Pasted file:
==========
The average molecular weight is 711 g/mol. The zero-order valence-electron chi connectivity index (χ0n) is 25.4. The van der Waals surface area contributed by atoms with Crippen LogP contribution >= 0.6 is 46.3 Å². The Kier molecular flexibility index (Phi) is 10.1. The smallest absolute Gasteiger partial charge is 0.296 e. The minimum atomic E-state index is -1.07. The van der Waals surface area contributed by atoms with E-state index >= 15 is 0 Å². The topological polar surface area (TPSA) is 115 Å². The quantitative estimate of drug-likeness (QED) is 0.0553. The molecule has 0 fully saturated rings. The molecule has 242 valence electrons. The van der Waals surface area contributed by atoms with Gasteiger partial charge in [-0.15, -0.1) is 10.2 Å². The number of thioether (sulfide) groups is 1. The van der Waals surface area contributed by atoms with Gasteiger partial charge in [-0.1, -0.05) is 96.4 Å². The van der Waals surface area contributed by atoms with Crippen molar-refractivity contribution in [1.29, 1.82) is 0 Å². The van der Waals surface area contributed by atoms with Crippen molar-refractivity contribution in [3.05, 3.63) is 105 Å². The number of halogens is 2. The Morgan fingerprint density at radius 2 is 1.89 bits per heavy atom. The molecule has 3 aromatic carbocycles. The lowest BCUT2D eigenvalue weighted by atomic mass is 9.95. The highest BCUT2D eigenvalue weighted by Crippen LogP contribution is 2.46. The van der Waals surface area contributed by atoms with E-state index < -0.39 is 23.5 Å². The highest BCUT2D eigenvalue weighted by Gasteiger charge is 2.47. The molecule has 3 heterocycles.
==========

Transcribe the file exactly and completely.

The average molecular weight is 711 g/mol. The zero-order valence-electron chi connectivity index (χ0n) is 25.4. The van der Waals surface area contributed by atoms with Crippen LogP contribution >= 0.6 is 46.3 Å². The Kier molecular flexibility index (Phi) is 10.1. The smallest absolute Gasteiger partial charge is 0.296 e. The minimum atomic E-state index is -1.07. The van der Waals surface area contributed by atoms with E-state index >= 15 is 0 Å². The topological polar surface area (TPSA) is 115 Å². The quantitative estimate of drug-likeness (QED) is 0.0553. The molecule has 0 fully saturated rings. The molecule has 242 valence electrons. The van der Waals surface area contributed by atoms with Gasteiger partial charge in [-0.15, -0.1) is 10.2 Å². The number of thioether (sulfide) groups is 1. The van der Waals surface area contributed by atoms with Gasteiger partial charge in [-0.1, -0.05) is 96.4 Å². The van der Waals surface area contributed by atoms with Crippen molar-refractivity contribution in [1.29, 1.82) is 0 Å². The van der Waals surface area contributed by atoms with Crippen molar-refractivity contribution in [3.05, 3.63) is 105 Å². The number of halogens is 2. The Morgan fingerprint density at radius 2 is 1.89 bits per heavy atom. The molecule has 3 aromatic carbocycles. The lowest BCUT2D eigenvalue weighted by atomic mass is 9.95. The highest BCUT2D eigenvalue weighted by Crippen LogP contribution is 2.46. The van der Waals surface area contributed by atoms with E-state index < -0.39 is 23.5 Å². The highest BCUT2D eigenvalue weighted by Gasteiger charge is 2.47. The molecule has 3 heterocycles.